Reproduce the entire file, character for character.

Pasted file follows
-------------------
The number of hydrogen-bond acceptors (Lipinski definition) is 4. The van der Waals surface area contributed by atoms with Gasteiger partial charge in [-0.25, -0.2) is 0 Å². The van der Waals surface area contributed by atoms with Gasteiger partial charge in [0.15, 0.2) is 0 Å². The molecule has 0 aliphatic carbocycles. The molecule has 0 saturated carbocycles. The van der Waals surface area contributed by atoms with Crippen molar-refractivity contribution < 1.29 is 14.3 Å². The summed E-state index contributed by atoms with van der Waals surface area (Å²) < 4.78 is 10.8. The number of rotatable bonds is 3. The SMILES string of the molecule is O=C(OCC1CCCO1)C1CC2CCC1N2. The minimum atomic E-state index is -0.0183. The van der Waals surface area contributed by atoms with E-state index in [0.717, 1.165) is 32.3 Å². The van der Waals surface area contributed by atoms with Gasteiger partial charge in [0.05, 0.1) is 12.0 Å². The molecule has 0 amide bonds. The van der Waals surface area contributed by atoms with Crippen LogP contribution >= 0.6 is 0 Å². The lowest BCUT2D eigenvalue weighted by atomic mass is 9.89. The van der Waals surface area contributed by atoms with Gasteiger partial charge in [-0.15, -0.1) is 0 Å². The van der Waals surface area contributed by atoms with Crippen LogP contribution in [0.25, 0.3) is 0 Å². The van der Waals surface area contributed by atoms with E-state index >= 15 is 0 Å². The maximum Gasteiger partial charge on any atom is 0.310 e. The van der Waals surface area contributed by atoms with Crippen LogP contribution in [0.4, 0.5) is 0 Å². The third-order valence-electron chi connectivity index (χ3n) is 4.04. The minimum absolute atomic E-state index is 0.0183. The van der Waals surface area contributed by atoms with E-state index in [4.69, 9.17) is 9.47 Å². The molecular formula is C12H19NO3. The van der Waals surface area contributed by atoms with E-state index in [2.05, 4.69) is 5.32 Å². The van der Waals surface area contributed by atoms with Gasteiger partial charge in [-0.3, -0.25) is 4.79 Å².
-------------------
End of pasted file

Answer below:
The number of hydrogen-bond acceptors (Lipinski definition) is 4. The van der Waals surface area contributed by atoms with Gasteiger partial charge in [-0.25, -0.2) is 0 Å². The van der Waals surface area contributed by atoms with Gasteiger partial charge in [0.15, 0.2) is 0 Å². The molecule has 0 aliphatic carbocycles. The molecule has 0 saturated carbocycles. The van der Waals surface area contributed by atoms with Crippen molar-refractivity contribution < 1.29 is 14.3 Å². The summed E-state index contributed by atoms with van der Waals surface area (Å²) < 4.78 is 10.8. The number of rotatable bonds is 3. The SMILES string of the molecule is O=C(OCC1CCCO1)C1CC2CCC1N2. The minimum atomic E-state index is -0.0183. The van der Waals surface area contributed by atoms with E-state index in [0.717, 1.165) is 32.3 Å². The van der Waals surface area contributed by atoms with Gasteiger partial charge in [0.05, 0.1) is 12.0 Å². The molecule has 0 amide bonds. The van der Waals surface area contributed by atoms with Crippen LogP contribution >= 0.6 is 0 Å². The lowest BCUT2D eigenvalue weighted by atomic mass is 9.89. The van der Waals surface area contributed by atoms with Gasteiger partial charge in [-0.15, -0.1) is 0 Å². The van der Waals surface area contributed by atoms with Crippen LogP contribution in [0.25, 0.3) is 0 Å². The van der Waals surface area contributed by atoms with E-state index >= 15 is 0 Å². The maximum Gasteiger partial charge on any atom is 0.310 e. The van der Waals surface area contributed by atoms with Crippen LogP contribution in [0.4, 0.5) is 0 Å². The third-order valence-electron chi connectivity index (χ3n) is 4.04. The minimum absolute atomic E-state index is 0.0183. The van der Waals surface area contributed by atoms with E-state index in [4.69, 9.17) is 9.47 Å². The molecular formula is C12H19NO3. The van der Waals surface area contributed by atoms with E-state index in [2.05, 4.69) is 5.32 Å². The van der Waals surface area contributed by atoms with Gasteiger partial charge in [-0.3, -0.25) is 4.79 Å².